As reported in USA Today by Bart Jansen
As airlines plan to hire hundreds of new pilots, industry officials warn that a shortage looms because of retirements, greater training requirements and longer rest periods between shifts.
American Airlines, which is reorganizing in bankruptcy court while proposing to merge with US Airways to become the world’s largest airline, announced plans this week to hire 1,500 pilots over five years.
Capt. John Hale, American’s vice president for flight, said the company is excited to build its team through hiring and recruitment, with greater opportunities expected after the proposed merger.
A month ago, United Airlines announced it would recall nearly 600 pilots, the last to return from furloughs in 2008, to fill gaps from retirements and rest rules.
But a pilot shortage is looming because of increased training of pilots, extended rest periods for pilots and a mandatory retirement age of 65, which was extended from 60 in 2007. The lure of foreign airlines in China or elsewhere could also reduce the domestic supply of pilots.
Kent Lovelace, chairman of the aviation department at the University of North Dakota, studied pilot retirements, surveys of potential pilots and projected a shortfall of 35,000 pilots in the next 20 years.
“I know regional airlines are having challenges right now,” Lovelace said.
That study didn’t factor in a Federal Aviation Administration rule that took effect Aug. 1, requiring 1,500 hours of flight time for all co-pilots, to match the minimum requirement for captains. The rule grew out of the fatal Colgan Air crash in 2009 that killed 50 people and was partially blamed on pilot training.
There are exceptions for military pilots and graduates of four-year colleges, but airlines are reluctant to hire pilots who aren’t close to the requirement.
Also, in December 2011, the FAA adopted an anti-fatigue rule that lengthened the rest period between shifts for commercial pilots flying passengers. Pilots are now supposed to get 10 hours off, including eight hours for uninterrupted rest, between shifts whose length varies depending on the time of day.
Without criticizing the extra training, regional airlines worry that the cost and difficulty of obtaining the training could discourage people from becoming pilots. Regional airlines, where pilots build their experience, are key because they represent half of all flights as they feed larger hubs.
“It remains a pressing concern. It should be a pressing concern not just for airlines, but for any community that isn’t in the top 30,” said Roger Cohen, president of the Regional Airline Association. “If they’re not concerned about losing air service, they ought to be.”
Clair Tosino, who flies nearly every week as a consultant from her home outside Columbus, was heading home from Boston through Chicago on Aug. 23. But she said her American Eagle connection at O’Hare was canceled for what was announced as a lack of an “available” co-pilot.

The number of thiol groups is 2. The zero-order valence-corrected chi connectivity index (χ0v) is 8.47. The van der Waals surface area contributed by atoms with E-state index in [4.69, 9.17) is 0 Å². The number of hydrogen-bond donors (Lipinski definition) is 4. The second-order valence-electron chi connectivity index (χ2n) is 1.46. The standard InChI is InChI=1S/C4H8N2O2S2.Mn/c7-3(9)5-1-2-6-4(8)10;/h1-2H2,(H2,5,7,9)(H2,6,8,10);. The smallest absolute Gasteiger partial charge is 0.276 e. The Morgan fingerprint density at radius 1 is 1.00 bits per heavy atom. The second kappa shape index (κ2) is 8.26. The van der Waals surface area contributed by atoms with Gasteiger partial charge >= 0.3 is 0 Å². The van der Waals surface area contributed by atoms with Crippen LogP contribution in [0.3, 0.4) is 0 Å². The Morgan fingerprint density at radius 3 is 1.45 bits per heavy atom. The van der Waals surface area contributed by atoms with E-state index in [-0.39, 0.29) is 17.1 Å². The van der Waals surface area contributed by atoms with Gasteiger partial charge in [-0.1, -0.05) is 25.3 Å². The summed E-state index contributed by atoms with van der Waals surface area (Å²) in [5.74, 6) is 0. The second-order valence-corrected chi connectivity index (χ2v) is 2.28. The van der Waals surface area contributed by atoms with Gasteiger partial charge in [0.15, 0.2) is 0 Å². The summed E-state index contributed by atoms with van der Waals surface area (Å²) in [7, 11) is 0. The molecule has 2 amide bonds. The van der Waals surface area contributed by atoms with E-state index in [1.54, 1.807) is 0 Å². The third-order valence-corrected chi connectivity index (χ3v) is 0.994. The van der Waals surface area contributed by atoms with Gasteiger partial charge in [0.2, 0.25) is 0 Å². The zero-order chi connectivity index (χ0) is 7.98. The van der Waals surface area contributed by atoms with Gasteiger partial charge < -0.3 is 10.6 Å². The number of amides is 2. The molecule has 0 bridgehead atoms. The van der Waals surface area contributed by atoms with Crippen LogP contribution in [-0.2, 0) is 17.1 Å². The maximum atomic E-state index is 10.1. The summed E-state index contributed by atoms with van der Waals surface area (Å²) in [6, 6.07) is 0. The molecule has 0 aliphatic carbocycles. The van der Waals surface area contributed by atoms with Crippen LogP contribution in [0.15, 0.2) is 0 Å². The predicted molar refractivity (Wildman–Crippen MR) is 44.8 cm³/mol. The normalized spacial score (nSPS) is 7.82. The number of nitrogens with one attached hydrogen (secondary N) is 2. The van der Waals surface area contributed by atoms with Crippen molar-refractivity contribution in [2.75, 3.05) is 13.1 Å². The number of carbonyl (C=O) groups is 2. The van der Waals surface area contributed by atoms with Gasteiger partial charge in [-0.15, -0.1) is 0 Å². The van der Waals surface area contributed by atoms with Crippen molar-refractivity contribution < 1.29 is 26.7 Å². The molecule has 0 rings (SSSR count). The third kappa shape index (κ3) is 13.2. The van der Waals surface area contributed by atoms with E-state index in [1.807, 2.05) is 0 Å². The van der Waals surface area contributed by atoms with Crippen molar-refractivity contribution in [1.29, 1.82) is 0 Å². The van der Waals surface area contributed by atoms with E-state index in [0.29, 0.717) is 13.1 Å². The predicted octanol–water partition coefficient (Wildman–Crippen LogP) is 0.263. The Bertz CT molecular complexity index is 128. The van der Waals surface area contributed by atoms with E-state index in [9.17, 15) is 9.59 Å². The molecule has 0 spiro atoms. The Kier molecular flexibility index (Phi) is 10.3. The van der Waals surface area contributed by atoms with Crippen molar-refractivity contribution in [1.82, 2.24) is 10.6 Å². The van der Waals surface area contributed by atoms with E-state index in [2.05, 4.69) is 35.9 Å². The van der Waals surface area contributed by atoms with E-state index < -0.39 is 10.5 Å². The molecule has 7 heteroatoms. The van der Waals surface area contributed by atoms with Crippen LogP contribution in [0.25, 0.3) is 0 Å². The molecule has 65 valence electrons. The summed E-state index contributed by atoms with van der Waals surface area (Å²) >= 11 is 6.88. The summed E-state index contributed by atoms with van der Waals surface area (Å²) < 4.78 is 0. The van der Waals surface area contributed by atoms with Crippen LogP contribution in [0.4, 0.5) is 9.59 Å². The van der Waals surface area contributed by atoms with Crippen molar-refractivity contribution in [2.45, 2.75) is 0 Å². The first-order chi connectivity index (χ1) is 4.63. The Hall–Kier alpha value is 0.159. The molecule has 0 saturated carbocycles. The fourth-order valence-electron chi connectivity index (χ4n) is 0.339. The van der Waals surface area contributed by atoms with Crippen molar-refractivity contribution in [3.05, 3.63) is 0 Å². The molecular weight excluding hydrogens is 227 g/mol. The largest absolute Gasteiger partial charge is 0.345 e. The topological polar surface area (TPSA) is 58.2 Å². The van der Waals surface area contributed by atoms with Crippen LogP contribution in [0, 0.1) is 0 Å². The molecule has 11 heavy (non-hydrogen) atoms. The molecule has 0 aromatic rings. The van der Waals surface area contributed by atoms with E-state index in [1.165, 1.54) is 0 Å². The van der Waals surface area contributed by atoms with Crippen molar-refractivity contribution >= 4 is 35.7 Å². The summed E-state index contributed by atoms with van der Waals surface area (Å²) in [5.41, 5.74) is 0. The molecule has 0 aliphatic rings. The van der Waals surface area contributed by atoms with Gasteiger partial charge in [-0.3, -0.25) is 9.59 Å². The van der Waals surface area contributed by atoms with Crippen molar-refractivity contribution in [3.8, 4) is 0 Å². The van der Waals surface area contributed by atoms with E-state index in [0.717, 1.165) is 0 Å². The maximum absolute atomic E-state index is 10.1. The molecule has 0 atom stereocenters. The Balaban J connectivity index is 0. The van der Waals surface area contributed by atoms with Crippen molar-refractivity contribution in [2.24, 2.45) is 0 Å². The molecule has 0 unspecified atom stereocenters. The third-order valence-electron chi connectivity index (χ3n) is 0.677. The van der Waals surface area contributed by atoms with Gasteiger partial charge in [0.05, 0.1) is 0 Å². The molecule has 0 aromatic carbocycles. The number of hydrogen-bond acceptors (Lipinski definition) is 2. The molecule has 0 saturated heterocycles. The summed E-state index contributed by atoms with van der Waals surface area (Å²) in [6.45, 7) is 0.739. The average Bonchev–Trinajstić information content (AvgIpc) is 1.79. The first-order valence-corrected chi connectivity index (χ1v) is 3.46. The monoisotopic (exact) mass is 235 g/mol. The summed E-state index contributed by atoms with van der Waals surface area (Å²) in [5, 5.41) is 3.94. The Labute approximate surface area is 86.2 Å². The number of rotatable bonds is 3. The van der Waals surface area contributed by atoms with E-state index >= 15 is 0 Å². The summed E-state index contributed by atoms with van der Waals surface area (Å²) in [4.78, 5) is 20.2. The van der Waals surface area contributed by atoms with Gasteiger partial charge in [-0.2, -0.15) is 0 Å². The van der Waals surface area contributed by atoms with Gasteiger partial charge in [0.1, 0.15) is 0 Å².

As an executive-platinum member, she was rebooked on another flight an hour later.
“Nonetheless, I got home late with more or less a wasted evening at the airport,” Tosino said.
A spokesman for American Eagle said the problem was not caused by the new training rule and said the airline finished its new qualification program early.
“American Eagle hasn’t had any issues related to the 1,500-hour rule,” Matt Miller said.
The training requirement remains a concern generally for regional airlines. Cohen noted that reaching 1,500 hours would require flying three hours per day, five days a week — a significant and costly commitment for a student.
“That’s an enormous amount of time,” Cohen said. “That’s pretty daunting.”
A first officer for a regional carrier typically makes $18,000 to $20,000 a year. But flight school loans can reach $100,000.
“Students want a defined path,” said Lovelace, the professor.
Academic programs and airlines are working to attract young pilots and expedite training. For example, Embry-Riddle Aeronautical University, Cape Air, ExpressJet and JetBlue have a University Gateway Program to provide training and mentorship for students to become pilots.
Participants have to maintain a B average and work as a flight instructor at the university. As they accumulate hours, participants can join Cape Air and eventually perhaps, JetBlue.
Since launching in 2007, the program now has 150 pilots; 20 have reached Cape Air, and eight have reached JetBlue.
“It’s a definite path with clearly obtainable goals,” said Capt. Krista Poppe, the program’s manager at Cape Air. “They know how to get to JetBlue.”
To apply for pilot positions at American Airlines, please log into your account at FlightLevelJobs.com.